Divorced woman and children face many losses in a divorce. I can dwell on the losses all day long. But I think it’s also important to try to find the positives in any given situation. So, I’d like to write about one of the gains that can come from divorce.
One of the good things that can be learned by a woman after divorce, is how to have authentic relationships. In deciding to get emotionally healthy after divorce, she may also find that she has gained many authentic relationships.
Finding healthy relationships is one of the keys to healing, after divorce.
Authentic relationships have boundaries.
Healthy boundaries are important to every single relationship that you have. Family, friendships, dating relationships, at work, and at home between you and your children. It is something that I model in my home to break the cycle of unhealthy relationships without boundaries.
One day I explained it to my son like this.
I told my son if Sally (name changed – a friend who has no children at home) said to me, “Jen, I only want to hang out with you without your son” that would be her right to voice her limit on our friendship. Maybe it would be her boundary to only hang out with me and not my son. She has that right.
Unhealthy people would probably get angry and react to this limit that she has set.
I would choose to respect it. Because getting angry at her limits to have adult time with just me, would not be a healthy way to respond. I’m in a place that I would probably say, “I’m sorry, friend, but right now I cannot have a relationship within your limits because I have my own.“
That’s not a reaction to her feelings or boundaries. That’s the truth. My situation does not match hers so we currently don’t have the same limits on our lives. But she still has a right to her limits. And I have a right to mine. We can still be friends. Still, talk as time permits. Hang out whenever possible; all while respecting each other’s limits. 🙂
Being fully honest with each other, about our own feelings, wishes, and limits while dealing with the conflict instead of stuffing it, is the only way to have a mutually respected, healthy relationship.
I’ve gained many of these friendships after my divorce. They respect my limit and don’t try to manipulate me to change my mind. Nor do they start in with the guilt trip making me feel bad for my limits.
Now, I make no apologies, and feel no guilt for saying “No.“
Stop apologizing for having limits.
I had a friend once tell me, “Jen, you apologize too much, which puts the thought in their mind that it’s all your fault. Then they just start blaming you for everything because you took the blame.“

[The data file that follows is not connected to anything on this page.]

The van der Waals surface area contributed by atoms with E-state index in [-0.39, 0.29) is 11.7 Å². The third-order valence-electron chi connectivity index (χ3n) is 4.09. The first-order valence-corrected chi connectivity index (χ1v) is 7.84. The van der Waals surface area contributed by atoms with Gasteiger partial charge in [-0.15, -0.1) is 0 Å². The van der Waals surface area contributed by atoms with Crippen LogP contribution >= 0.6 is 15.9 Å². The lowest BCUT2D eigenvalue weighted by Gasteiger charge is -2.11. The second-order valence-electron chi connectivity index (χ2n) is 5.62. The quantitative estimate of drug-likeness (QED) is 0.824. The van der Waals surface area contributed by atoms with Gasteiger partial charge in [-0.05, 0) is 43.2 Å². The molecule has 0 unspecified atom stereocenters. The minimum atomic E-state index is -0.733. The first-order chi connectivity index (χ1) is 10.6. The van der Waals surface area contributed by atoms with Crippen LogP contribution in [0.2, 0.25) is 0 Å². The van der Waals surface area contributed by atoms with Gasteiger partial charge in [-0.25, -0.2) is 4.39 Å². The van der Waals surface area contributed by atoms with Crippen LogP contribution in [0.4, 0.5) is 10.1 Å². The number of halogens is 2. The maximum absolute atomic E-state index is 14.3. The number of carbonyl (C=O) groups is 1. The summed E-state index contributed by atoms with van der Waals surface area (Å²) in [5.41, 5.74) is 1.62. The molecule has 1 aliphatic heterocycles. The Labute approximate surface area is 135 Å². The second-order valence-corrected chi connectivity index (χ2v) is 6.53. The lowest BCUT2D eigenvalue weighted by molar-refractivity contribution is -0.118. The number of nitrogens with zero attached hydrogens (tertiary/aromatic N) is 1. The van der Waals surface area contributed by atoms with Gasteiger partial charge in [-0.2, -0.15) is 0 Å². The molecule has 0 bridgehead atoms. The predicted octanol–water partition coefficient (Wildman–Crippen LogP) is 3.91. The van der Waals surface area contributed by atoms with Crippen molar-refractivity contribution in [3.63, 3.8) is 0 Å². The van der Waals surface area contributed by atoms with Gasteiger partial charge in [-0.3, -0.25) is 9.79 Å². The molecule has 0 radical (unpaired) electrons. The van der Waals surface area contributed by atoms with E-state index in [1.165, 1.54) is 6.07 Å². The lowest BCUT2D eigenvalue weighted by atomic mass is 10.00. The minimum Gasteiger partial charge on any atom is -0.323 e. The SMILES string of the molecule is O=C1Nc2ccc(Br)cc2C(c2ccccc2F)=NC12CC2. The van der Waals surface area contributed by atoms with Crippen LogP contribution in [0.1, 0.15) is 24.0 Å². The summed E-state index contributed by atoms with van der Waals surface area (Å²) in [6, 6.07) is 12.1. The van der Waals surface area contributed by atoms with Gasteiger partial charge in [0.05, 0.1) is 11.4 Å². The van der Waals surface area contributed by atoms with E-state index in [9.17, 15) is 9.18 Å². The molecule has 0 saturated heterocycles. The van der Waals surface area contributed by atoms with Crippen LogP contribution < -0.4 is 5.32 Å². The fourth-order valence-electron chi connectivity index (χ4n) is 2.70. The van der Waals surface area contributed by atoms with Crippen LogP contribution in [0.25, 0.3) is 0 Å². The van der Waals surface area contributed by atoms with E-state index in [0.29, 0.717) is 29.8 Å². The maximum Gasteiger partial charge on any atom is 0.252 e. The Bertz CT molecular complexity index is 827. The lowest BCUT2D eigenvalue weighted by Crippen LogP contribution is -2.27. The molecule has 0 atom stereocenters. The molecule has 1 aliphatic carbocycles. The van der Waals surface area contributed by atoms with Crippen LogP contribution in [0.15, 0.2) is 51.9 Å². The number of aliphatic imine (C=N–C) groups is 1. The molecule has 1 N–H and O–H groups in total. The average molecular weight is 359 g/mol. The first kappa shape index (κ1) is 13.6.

Whoa! That was an eye-opener.
As iron sharpens iron, so a friend sharpens a friend. – Proverbs 27:17 NLT
That was my time to change. To stop apologizing for my limits.
You can stop apologizing for having feelings. Stop apologizing or explaining your boundaries. Stop apologizing for your choices and how you currently do things (which are not sinful). Stop worrying about making everyone else happy. Because one-sided relationships only hurt the giver, never the taker.
We’re called to be people-lovers, not people-pleasers. Set your limits and the right people will come… and stay… in your life.
The heartfelt counsel of a friend is as sweet as perfume and incense. – Proverbs 27:9 NLT
There is a mutual respect that comes with authentic relationships. Where we can be our true selves, the way God created us to be.
Yes, we may lose lots of friends after divorce, and feel lonely at times, but we can gain healthier relationships with authentic people.
Surround yourself with friends who support the authentic you, while giving you constructive criticism and feedback on where you can improve. They will encourage you. They set limits and respect your boundaries. They’ll be loyal to you throughout life.
Then, you start to realize that you only want those authentic, healthy relationships in your life because they are what’s best for you… and your emotionally healthy future.
There are “friends” who destroy each other, but a real friend sticks closer than a brother. – Proverbs 18:24 NLT
Be authentic, have boundaries, and don’t apologize for your own limits and standards… and you’ll find that you’ve gained so much more from your divorce, too.
[socialrocket-tweet quote=”I’m practicing healthy boundaries and finding authentic relationships after divorce. I’m not perfect at it but I’m still growing and learning.” tweet=”I’m practicing healthy boundaries and finding authentic relationships after divorce. I’m not perfect at it but I’m still growing and learning.”]
Are you finding it easier to be authentic and attract authentic friends after divorce?
God bless your healing journey,
Authentic relationships are vital to our continued growth in love and healthy relationships. Without them we can never be fully confident. Great post. Authentic relationships are a subject near and dear to my heart. 🙂
Jen Grice says
Exactly! Thank you Brianna. Mine too.
Jen C. says
I am finding that I need to have boundaries with my parents and brother as well. They do not want to respect my boundaries, so I love them but won’t allow them to treat me as I have been in the past. I no longer want to fill that family role.
Jen Grice says
I understand and can relate. I wish you well on that journey to emotional health.